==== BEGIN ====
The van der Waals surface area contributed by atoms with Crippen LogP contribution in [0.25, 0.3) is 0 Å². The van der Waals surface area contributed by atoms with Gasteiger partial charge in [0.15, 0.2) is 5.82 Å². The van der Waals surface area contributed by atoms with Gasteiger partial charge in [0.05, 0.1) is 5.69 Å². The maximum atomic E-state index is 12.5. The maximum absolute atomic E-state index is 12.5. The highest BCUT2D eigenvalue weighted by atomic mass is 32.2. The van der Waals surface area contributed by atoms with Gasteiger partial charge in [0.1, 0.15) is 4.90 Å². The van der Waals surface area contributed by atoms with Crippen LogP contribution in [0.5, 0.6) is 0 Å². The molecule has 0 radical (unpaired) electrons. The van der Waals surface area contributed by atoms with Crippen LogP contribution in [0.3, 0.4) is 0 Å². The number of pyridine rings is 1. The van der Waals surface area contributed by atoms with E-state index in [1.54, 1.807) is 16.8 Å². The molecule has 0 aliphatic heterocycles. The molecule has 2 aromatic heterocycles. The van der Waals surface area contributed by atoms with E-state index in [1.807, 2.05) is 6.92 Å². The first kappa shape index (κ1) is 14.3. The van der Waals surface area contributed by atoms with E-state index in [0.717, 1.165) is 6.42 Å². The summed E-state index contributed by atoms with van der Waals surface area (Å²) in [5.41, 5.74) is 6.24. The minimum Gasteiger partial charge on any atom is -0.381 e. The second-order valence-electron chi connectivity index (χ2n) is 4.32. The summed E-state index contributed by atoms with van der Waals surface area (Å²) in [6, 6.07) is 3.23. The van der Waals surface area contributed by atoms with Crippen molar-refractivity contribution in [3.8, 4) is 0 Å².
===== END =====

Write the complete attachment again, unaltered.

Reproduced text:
The van der Waals surface area contributed by atoms with Crippen LogP contribution in [0.25, 0.3) is 0 Å². The van der Waals surface area contributed by atoms with Gasteiger partial charge in [0.15, 0.2) is 5.82 Å². The van der Waals surface area contributed by atoms with Gasteiger partial charge in [0.05, 0.1) is 5.69 Å². The maximum atomic E-state index is 12.5. The maximum absolute atomic E-state index is 12.5. The highest BCUT2D eigenvalue weighted by atomic mass is 32.2. The van der Waals surface area contributed by atoms with Gasteiger partial charge in [0.1, 0.15) is 4.90 Å². The van der Waals surface area contributed by atoms with Crippen LogP contribution in [0.5, 0.6) is 0 Å². The molecule has 0 radical (unpaired) electrons. The van der Waals surface area contributed by atoms with Crippen LogP contribution in [0.3, 0.4) is 0 Å². The number of pyridine rings is 1. The van der Waals surface area contributed by atoms with E-state index in [1.54, 1.807) is 16.8 Å². The molecule has 0 aliphatic heterocycles. The molecule has 2 aromatic heterocycles. The van der Waals surface area contributed by atoms with E-state index in [1.807, 2.05) is 6.92 Å². The first kappa shape index (κ1) is 14.3. The van der Waals surface area contributed by atoms with E-state index in [0.717, 1.165) is 6.42 Å². The summed E-state index contributed by atoms with van der Waals surface area (Å²) in [5.41, 5.74) is 6.24. The minimum Gasteiger partial charge on any atom is -0.381 e. The second-order valence-electron chi connectivity index (χ2n) is 4.32. The summed E-state index contributed by atoms with van der Waals surface area (Å²) in [6, 6.07) is 3.23. The van der Waals surface area contributed by atoms with Crippen molar-refractivity contribution in [3.8, 4) is 0 Å².